Saturday, November 28, 2009

Last Chance

Hey All. If you are reading this please send me your email to me (kateschmidt_@hotmail.com). So I can register your email because next weekend I'm going to pass word project my blog. Hope all is well.

Week 6 : A Lot to Be Thankful For!

Monday was my first day of teaching. I co-taught 5th form (grade) with Allison. We did a review session themed the Olympics. The students responded really well to our lesson plan and I mean who wouldn’t we gave candy to the winning and losing team. Overall, it was wonderful to get to do my thing in the classroom.

Tuesday was our cluster field trip into Kiev. We left our zoopinka (stop) at 7:15am headed into the nearby city to catch a marsuka to Kiev. It was around hour and 45min, two hour ride. I slept pretty much the whole way. We went to the train station to get familiar because most likely we will be using it to get to our site or visit the PC office in the future. After, we did around a 15 minute walk to the Peace Corps office. I had been there my very first hours in Ukraine but for the rest of the cluster it was their first time. We talked to one of the coordinators about our community project, used the computer s real quick but most importantly we got to chit chat with current volunteers as well as PCVs who just ended their service. They gave us some insides and told us that it only continues to get better after training. After the office, we did a little walking tour of sights and monuments of Kiev (check out facebook for photos).

Wednesday would have just been another day of class and tutoring besides the fact my stomach did not want to be nice to me. I’m sad to say that I probably spent way more time than one person should in our LCF’s outhouse. Let’s just say even if you try not to breathe, one can taste the horridness. I eventually just went to home where I hangout in the bathroom for a good while before just laying on my bed asking God why? By early afternoon, I felt much better.

Thursday Den Podyakey (day of thanks aka thanksgiving)!! PC gave us the day off of lesson but we still were scheduled to teach and observe classes at our school. Again Allison and I co-taught the 5th form. They enjoyed learning about Turkey Day and making hand turkeys (check out fb to see a couple great photos). After, Allison and I ran home to change real quick before heading into the city. We also picked up couple of pevo-s (beer) to have a celebratory toast on our way in. We met up with a group of PCTs at a pizza restaurant and enjoyed just kicking it with fellow Americans. Then headed back into our village before it got dark. Overall, a pretty enjoyable thanksgiving.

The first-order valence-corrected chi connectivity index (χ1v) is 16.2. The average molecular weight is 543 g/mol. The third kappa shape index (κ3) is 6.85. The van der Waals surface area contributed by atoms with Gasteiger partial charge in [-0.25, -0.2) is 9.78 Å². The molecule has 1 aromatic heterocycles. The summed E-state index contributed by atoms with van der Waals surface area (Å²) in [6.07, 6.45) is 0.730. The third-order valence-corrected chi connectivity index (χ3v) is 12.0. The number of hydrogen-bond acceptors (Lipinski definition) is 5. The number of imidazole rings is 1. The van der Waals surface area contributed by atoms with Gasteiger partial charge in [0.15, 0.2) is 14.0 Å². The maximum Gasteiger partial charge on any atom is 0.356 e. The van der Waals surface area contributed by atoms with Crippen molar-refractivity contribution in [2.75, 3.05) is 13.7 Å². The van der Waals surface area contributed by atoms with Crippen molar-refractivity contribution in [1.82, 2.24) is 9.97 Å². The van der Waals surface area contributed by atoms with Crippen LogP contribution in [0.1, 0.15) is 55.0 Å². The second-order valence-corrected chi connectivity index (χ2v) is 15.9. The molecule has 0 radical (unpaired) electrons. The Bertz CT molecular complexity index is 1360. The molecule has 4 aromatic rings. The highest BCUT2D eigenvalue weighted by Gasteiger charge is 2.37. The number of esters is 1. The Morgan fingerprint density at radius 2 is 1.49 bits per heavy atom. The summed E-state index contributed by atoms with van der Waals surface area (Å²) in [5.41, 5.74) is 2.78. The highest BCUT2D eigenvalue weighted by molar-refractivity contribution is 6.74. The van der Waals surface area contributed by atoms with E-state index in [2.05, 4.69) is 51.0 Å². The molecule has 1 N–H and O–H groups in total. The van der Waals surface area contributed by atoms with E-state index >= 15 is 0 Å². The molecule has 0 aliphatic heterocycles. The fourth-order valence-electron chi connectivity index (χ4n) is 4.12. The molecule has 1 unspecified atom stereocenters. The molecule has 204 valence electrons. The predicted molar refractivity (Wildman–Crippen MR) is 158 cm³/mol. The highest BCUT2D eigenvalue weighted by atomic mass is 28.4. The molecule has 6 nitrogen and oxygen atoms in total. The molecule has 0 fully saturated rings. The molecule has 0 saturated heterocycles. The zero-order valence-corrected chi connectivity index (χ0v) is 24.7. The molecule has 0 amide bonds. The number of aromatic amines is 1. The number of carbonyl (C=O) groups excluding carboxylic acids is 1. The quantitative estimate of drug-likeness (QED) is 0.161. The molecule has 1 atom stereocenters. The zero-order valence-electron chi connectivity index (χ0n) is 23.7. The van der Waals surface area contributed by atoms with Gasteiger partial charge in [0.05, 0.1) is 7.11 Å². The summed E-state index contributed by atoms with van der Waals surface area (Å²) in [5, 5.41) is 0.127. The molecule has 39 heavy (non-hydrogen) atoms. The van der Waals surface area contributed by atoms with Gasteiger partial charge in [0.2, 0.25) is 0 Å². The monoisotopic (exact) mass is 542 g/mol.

Friday is funday only because the weekend is here after I finished technical tutoring at 3:30pm. I came home to an empty house, read a good 70 pages to finish “Running the Amazon.” Typed up lesson plans for the resource book we are making for school’s English teacher to use. Chilled with the family in the kitchen for a good hour and half, eating searnick (fried little dough patties) with homemade jam while watching “The Poseidon Adventure” dubbed in Russian.

This is the end of my 6th week in country but really the end of the 9th week of training which means we only have two more weeks before heading out to our sites. I’m excited (probably more excited about finally being able to shave my legs than being sworn in) but at the same time I worried about adjusting all over again and without the help of my amazing cluster. Please pray that I’ll not be too stressed in the next coming weeks and that I’ll be able to transition smoothly into my new home. Hope everyone has a wonderful Thanksgiving and is gearing up for Christmas!!

Kate

Saturday, November 21, 2009

SEND ME YOUR EMAIL ADDRESS

Hey Everyone,

I have to password protect my blog to follow Peace Corps protocol. I'm going to do it in a week. So please email me your email so I can register you for my blog. My address is kateschmidt_@hotmail.com. I'm going to set up the password. So please do it by next weekend.

Love you all,

Kate

The Facts and Numbers

Remember when reading not to judge. I am sharing (probably too much) because I want you to have as realistic picture of me here in Ukraine.

45: roughly the number of cows I walk to and from school with
38: pieces of mail I have sent either solo or group mailed
15: lbs I have probably gained from eating ungodly amounts of potatoes
12: kool-aid singles my cluster went through in a Saturday night of drinking
10: times I eat ice cream weekly (at least)
6: letters I have received
5: the weeks I have survived of training
3: cats that live in my house (Kanopa, Lana, Sonia)
2: times I almost pooped myself
1: book I read in the very first week of being here (“Zeitoun” great read)
0: times I have shaved my legs since arriving in country

If I could have over 2 people tonight for dinner: my Grandma Nita (bc she is the bestest) and KS (to compare PC notes)
Favorite food here in Ukraine: borscht
Food I miss the most from home: salad & anything that doesn’t make me feel like I’m 500lbs
Biggest thing I underestimated: how difficult learning a language is